As I said before … it scares me. We are about to enter an Electronic Dark age.


    • Re: We are in trouble
      I don’t know for sure about not being able to interact with social groups by being home schooled. My brother (step) was home schooled. He is a musician and very popular. He can figure and read but he also has social graces. part of his home schooling was the open minded and exploration of other ideas. As long as the home school parents keep this well rounded experience in mind when planning, it is not an issue.
      I went to a school of geeks. Some were public schooled, some private schooled, and some were home schooled. some had social skills and some did not. Some were rich and some were poor. Some girls and some boys. Some of all colors, religious beliefs, and sexual orientations. I cannot say the home schooled kids were less or more socialized than the public or private schooled kids.
      I do agree that it is easier to control a large group of people when every decision they make is based off of punching buttons, filling in a circle, or some other multiple choice. most people do not even know how to check if the answer that piece of machinery put out is reasonable or far-fetched. I enjoyed teaching people math/algebra and showing them the different ways to put things in the calculator and getting all kinds of different answers for the same problem. It did open a lot of eyes (at least I hope it did).
      As for some of the teachers… Not defending the public school system that sets us up for failure but I am defending the good people who put up with it for the betterment of our kids. Teachers are as paid the same or less than a manager at a fast food place. They have 7 hours of classes (or 6 with a “prep and grading” period of 55 min(or 45 depending on the school)). This can mean 6 preps for every day with 55 min to grade papers for 20 to 50 students in each class (thats what… about 120 to 350 papers a day, with different keys and levels of grading). To stay certified, they take classes during the summer break and or at night. They usually have families of their own that also take time and of course love and energy.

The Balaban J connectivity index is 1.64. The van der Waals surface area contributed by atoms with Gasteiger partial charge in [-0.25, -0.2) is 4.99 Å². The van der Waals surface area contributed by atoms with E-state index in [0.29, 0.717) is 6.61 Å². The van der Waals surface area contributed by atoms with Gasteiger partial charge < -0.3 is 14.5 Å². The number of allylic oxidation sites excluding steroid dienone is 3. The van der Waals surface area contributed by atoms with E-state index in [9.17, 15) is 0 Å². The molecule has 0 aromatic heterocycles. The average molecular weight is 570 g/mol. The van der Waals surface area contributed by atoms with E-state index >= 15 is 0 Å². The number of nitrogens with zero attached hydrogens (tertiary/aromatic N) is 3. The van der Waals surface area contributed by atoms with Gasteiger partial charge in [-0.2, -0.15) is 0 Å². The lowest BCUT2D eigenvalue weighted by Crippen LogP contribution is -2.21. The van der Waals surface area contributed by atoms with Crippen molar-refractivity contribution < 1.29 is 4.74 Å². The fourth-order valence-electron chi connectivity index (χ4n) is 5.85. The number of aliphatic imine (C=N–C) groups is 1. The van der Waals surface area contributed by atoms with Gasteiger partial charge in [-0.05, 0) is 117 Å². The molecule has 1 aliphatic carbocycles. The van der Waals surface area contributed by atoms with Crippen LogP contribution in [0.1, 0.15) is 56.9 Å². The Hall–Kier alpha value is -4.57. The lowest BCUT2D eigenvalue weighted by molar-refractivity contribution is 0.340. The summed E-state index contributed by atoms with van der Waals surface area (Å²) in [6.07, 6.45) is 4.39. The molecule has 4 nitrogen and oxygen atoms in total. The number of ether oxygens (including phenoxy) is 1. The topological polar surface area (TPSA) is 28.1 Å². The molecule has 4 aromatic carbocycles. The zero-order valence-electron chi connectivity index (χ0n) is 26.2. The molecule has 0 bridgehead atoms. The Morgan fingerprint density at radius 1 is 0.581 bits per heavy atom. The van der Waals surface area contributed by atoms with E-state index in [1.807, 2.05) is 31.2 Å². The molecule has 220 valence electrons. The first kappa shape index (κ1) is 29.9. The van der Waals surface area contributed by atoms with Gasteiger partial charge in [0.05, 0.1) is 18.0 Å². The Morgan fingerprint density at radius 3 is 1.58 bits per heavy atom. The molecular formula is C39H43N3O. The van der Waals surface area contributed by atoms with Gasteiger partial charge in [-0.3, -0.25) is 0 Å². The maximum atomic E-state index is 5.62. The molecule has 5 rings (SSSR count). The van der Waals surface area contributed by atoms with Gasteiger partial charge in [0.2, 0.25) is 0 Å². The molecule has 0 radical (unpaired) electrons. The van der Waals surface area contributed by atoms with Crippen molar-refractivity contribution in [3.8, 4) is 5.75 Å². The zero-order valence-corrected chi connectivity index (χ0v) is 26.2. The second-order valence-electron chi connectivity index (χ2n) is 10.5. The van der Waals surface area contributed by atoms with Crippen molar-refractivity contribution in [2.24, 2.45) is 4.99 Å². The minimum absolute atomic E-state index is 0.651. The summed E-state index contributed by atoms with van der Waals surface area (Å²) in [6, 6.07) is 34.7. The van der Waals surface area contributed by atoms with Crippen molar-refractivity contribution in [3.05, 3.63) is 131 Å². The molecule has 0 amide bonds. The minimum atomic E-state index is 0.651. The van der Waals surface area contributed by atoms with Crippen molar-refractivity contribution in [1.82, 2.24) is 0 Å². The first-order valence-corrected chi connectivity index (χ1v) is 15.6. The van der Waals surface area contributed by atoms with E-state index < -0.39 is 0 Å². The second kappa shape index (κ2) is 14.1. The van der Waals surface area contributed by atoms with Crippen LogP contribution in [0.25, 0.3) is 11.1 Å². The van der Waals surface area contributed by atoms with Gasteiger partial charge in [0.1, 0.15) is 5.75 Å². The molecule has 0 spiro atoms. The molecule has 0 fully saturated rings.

So in summery: I feel the system is broke, a lot of teachers are trying to do the best they can with the limitations and rules they are given. I feel home schooling and public schooling makes no difference in social skills as long as parents keep in mind social skills.


      • My ex was Teacher (Math,Algebra,Calculas,Physics,Basic English)
        The limitations he had were unbelievable, and the gross lack of parent support was … well … gross.
        My othe ex was in the Navy at the time and home schooled and a computer geek, and unfortunatly, as I have seen in most cases, did not get much of a social life until AFTER his education.
        The result has been buy far too many young adults that can not make change, read, nor adequetly interact in society.
        As someone that has been in management in the restauarant business for over 10 years in five states … and helped correct/review school papers, and on more then one occasion had to tell the cashier what change to give me … what is becoming the norm … is not good.